United States v. Reynolds,
Annotate this Case
345 U.S. 1 (1953)
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U.S. Supreme Court
United States v. Reynolds, 345 U.S. 1 (1953)
United States v. Reynolds
No. 21. Argued October 21, 1952
Decided March 9, 1953
345 U.S. 1
A military aircraft on a flight to test secret electronic equipment crashed, and certain civilian observers aboard were killed. Their widows sued the United States under the Tort Claims Act and moved under Rule 34 of the Federal Rules of Civil Procedure for production of the Air Force's accident investigation report and statements made by surviving crew members during the investigation. The Secretary of the Air Force filed a formal claim of privilege, stating that the matters were privileged against disclosure under Air Force regulations issued under R.S. § 161, and that the aircraft and its personnel were "engaged in a highly secret mission." The Judge Advocate General filed an affidavit stating that the material could not be furnished "without seriously hampering national security," but he offered to produce the surviving crew members for examination by plaintiffs and to permit them to testify as to all matters except those of a "classified nature."
Held: in this case, there was a valid claim of privilege under Rule 34; and a judgment based under Rule 37 on refusal to produce the documents subjected the United States to liability to which Congress did not consent by the Tort Claims Act. Pp. 345 U. S. 2-12.
(a) As used in Rule 34, which compels production only of matters "not privileged," the term "not privileged" refers to "privileges" as that term is understood in the law of evidence. P. 345 U. S. 6.
(b) When the Secretary lodged his formal claim of privilege, he invoked a privilege against revealing military secrets which is well established in the law of evidence. Pp. 345 U. S. 6-7.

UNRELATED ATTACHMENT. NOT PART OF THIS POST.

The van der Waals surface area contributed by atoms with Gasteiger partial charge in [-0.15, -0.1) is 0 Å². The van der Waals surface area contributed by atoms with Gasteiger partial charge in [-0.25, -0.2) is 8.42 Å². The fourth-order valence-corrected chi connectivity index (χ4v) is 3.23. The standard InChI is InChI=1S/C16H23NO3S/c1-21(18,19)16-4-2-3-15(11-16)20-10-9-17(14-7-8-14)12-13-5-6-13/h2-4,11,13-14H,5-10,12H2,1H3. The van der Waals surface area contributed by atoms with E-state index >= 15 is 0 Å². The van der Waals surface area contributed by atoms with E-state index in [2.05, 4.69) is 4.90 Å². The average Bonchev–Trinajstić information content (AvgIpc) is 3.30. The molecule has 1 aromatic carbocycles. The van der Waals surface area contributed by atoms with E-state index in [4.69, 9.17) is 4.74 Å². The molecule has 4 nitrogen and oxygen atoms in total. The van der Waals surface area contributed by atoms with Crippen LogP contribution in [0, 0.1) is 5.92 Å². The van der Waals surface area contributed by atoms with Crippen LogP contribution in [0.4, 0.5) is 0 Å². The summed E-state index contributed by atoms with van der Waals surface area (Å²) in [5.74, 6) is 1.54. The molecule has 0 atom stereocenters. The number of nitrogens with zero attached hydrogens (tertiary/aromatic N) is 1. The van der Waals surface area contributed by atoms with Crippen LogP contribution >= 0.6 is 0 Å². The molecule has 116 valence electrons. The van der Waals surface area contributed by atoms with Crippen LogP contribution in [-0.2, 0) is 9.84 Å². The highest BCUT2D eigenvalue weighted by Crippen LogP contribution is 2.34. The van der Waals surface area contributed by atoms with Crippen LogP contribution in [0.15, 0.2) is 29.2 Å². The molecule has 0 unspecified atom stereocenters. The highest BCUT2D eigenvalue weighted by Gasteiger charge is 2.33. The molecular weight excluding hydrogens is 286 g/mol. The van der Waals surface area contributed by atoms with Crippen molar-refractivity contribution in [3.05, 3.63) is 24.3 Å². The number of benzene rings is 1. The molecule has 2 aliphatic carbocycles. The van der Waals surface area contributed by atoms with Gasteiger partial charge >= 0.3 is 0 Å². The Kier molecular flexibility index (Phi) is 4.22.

(c) When a claim of privilege against revealing military secrets is invoked, the courts must decide whether the occasion for invoking the privilege is appropriate, and yet do so without jeopardizing the security which the privilege was meant to protect. Pp. 345 U. S. 7-8.
(d) When the formal claim of privilege was filed by the Secretary, under circumstances indicating a reasonable possibility that military secrets were involved, there was a sufficient showing of privilege to cut off further demand for the documents on the showing of necessity for its compulsion that had been made. P. 345 U. S. 10.
(e) In this case, the showing of necessity was greatly minimized by plaintiffs' rejection of the Judge Advocate General's offer to make the surviving crew member available for examination. P. 345 U. S. 11.
(f) The doctrine in the criminal field that the Government can invoke its evidentiary privileges only at the price of letting the defendant go free has no application in a civil forum, where the Government is not the moving party, but is a defendant only on terms to which it has consented. P. 345 U. S. 12.
192 F.2d 987 reversed.
In a suit under the Tort Claims Act, the District Court entered judgment against the Government. 10 F.R.D. 468. The Court of Appeals affirmed. 192 F. 2d 987. This Court granted certiorari. 343 U.S. 918. Reversed and remanded, p. 345 U. S. 12.